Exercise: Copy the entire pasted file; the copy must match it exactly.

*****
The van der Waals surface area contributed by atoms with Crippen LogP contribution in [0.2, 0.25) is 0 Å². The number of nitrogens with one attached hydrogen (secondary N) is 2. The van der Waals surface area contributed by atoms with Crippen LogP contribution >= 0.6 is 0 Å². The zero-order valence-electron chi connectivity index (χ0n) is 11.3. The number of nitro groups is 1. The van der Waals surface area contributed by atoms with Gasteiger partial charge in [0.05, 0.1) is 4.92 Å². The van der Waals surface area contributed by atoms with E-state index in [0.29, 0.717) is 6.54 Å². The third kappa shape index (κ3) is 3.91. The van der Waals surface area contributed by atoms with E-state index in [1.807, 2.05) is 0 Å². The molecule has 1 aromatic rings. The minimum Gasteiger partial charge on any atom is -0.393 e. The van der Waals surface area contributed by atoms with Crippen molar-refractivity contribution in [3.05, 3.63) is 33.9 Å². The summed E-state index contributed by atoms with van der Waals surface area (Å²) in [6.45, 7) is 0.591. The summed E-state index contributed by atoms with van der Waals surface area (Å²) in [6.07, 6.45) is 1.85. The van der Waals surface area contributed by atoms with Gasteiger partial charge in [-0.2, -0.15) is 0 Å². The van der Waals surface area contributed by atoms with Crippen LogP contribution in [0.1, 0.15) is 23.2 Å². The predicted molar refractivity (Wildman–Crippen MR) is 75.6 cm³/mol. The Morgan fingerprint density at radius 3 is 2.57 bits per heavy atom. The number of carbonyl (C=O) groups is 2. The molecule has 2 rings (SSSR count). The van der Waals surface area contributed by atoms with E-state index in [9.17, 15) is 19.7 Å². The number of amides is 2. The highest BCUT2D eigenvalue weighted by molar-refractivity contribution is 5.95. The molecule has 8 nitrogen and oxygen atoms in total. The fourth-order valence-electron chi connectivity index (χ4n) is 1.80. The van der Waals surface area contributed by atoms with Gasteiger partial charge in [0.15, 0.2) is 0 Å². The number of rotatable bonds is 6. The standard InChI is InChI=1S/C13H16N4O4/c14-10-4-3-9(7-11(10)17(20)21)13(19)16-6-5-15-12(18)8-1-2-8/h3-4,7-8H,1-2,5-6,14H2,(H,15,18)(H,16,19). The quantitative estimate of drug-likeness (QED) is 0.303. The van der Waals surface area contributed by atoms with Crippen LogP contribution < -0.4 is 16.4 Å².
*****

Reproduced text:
The van der Waals surface area contributed by atoms with Crippen LogP contribution in [0.2, 0.25) is 0 Å². The number of nitrogens with one attached hydrogen (secondary N) is 2. The van der Waals surface area contributed by atoms with Crippen LogP contribution >= 0.6 is 0 Å². The zero-order valence-electron chi connectivity index (χ0n) is 11.3. The number of nitro groups is 1. The van der Waals surface area contributed by atoms with Gasteiger partial charge in [0.05, 0.1) is 4.92 Å². The van der Waals surface area contributed by atoms with E-state index in [0.29, 0.717) is 6.54 Å². The third kappa shape index (κ3) is 3.91. The van der Waals surface area contributed by atoms with E-state index in [1.807, 2.05) is 0 Å². The molecule has 1 aromatic rings. The minimum Gasteiger partial charge on any atom is -0.393 e. The van der Waals surface area contributed by atoms with Crippen molar-refractivity contribution in [3.05, 3.63) is 33.9 Å². The summed E-state index contributed by atoms with van der Waals surface area (Å²) in [6.45, 7) is 0.591. The summed E-state index contributed by atoms with van der Waals surface area (Å²) in [6.07, 6.45) is 1.85. The van der Waals surface area contributed by atoms with Gasteiger partial charge in [-0.2, -0.15) is 0 Å². The van der Waals surface area contributed by atoms with Crippen LogP contribution in [0.1, 0.15) is 23.2 Å². The predicted molar refractivity (Wildman–Crippen MR) is 75.6 cm³/mol. The Morgan fingerprint density at radius 3 is 2.57 bits per heavy atom. The number of carbonyl (C=O) groups is 2. The molecule has 2 rings (SSSR count). The van der Waals surface area contributed by atoms with E-state index in [9.17, 15) is 19.7 Å². The number of amides is 2. The highest BCUT2D eigenvalue weighted by molar-refractivity contribution is 5.95. The molecule has 8 nitrogen and oxygen atoms in total. The fourth-order valence-electron chi connectivity index (χ4n) is 1.80. The van der Waals surface area contributed by atoms with Gasteiger partial charge in [0.15, 0.2) is 0 Å². The number of rotatable bonds is 6. The standard InChI is InChI=1S/C13H16N4O4/c14-10-4-3-9(7-11(10)17(20)21)13(19)16-6-5-15-12(18)8-1-2-8/h3-4,7-8H,1-2,5-6,14H2,(H,15,18)(H,16,19). The quantitative estimate of drug-likeness (QED) is 0.303. The van der Waals surface area contributed by atoms with Crippen LogP contribution < -0.4 is 16.4 Å².